The parties are advised to chill.
Mattel, Inc. v. MCA Records, Inc., 296 F.3d 894, 908 (9th Cir. 2002)

Thursday, July 31, 2003

I happened across a recent decision from a district court in DC, Acree v. Iraq (available as PDF here, which sheds some light into treatment of POWs during the first Gulf War.

Here's one, taken at random, at pages 34-37 of the slip opinion:

Sergeant David Lockett was taken prisoner when his truck convoy ended up in the middle of the Iraqi Army. During his capture, he suffered a gunshot wound to the abdomen, with
shards of metal lodged in his wound as well as in his chest and legs. Immediately after his capture, he was driven from camp to camp blindfolded and with his arms tied behind his back. At each camp, the soldiers would take turns hitting him on the knees with their weapons while spitting on him and laughing. When the soldiers noticed he had a gunshot wound in his abdomen, they punched him there with their fists and the butts of their weapons, making the bleeding more intense.

During his first interrogation, he was hit in his face when he did not provide requested military information. He was then tied to a chair while a number of Iraqis took turns
hitting him with their fists and hitting his knees with their rifles and pistols.

Once while being transported to a new location, Sergeant Lockett grabbed one of the guards to prevent him from assaulting a female POW. The guard drew his pistol and pointed it at his head while another guard hit him on the knees with his rifle. He was threatened with death if he did not stop this effort to assist his fellow POW. When Sergeant Lockett released his grip on the guard, the guards smashed his knees with their rifle butts and tied his hands even tighter. During his transportation from Basra to Baghdad, the guards hit him every time he appeared to be falling asleep. Some
slapped his face and head, some pounded his knees with their rifles, and some punched him in the open wound in his stomach.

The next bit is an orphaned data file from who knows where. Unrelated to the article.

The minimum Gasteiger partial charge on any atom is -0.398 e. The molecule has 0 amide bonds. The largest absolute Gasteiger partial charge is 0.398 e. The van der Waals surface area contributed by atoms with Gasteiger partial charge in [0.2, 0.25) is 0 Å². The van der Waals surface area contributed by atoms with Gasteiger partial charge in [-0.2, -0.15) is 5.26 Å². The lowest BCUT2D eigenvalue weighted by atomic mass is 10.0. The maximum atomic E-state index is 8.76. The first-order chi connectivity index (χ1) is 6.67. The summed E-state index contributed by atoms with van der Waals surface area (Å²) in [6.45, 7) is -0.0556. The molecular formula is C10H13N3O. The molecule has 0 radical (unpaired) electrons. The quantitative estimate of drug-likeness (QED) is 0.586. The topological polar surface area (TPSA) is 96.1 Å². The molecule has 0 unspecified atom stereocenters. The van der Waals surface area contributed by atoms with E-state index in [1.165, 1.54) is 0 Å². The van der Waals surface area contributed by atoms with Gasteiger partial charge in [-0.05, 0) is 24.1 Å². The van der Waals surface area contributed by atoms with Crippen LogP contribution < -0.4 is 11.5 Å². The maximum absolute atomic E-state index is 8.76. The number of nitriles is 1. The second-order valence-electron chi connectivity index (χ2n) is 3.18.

In Baghdad, he was placed in a dirty cell with nothing to
protect him from the cold. The next morning, guards held him down while they attempted to remove the bullet in his abdomen without anesthesia. The pain was so intense that he thought
he would pass out. Unable to remove the bullet, the guards hit him in the abdomen and tossed him a bandage.

During interrogations, guards used the butts of their weapons to beat Sergeant Lockett's knees. His interrogators sought information about his family and, when they learned he was married and had children, they asked him for his home address. They threatened that if he did not reveal his home address, he would never see his wife and children again.

He requested unsuccessfully that the ICRC be permitted to inspect the POWs' conditions. He wanted someone to notify his family, including his mother and his children. He was particularly concerned that his mother would be devastated if she were forced to wonder what happened to him.

He was forced to make a videotape to denounce the war effort. He was told that if he did not cooperate, he would be put in a building due to be hit by coalition forces.

During his captivity in Baghdad, he was fed a starvation diet of soup and bread. He lost 39 pounds during the thirtythree days he was held as a POW by Iraq. He developed severe diarrhea but was never allowed to clean himself.

Following his release, he had surgery to remove the bullet in his abdomen and the remaining metal scraps from his chest. He continues to experience joint pain, especially knee pains from the numerous beatings and damage the Iraqi soldiers inflicted with their rifle butts. He continues to suffer pain in his shoulders and lower back. He tires easily. He has been diagnosed with hyperthyroidism linked to his starvation in Iraq. While his normal weight is 190 pounds, this medical condition kept him from achieving a weight over 155 pounds for at least eight years after his captivity.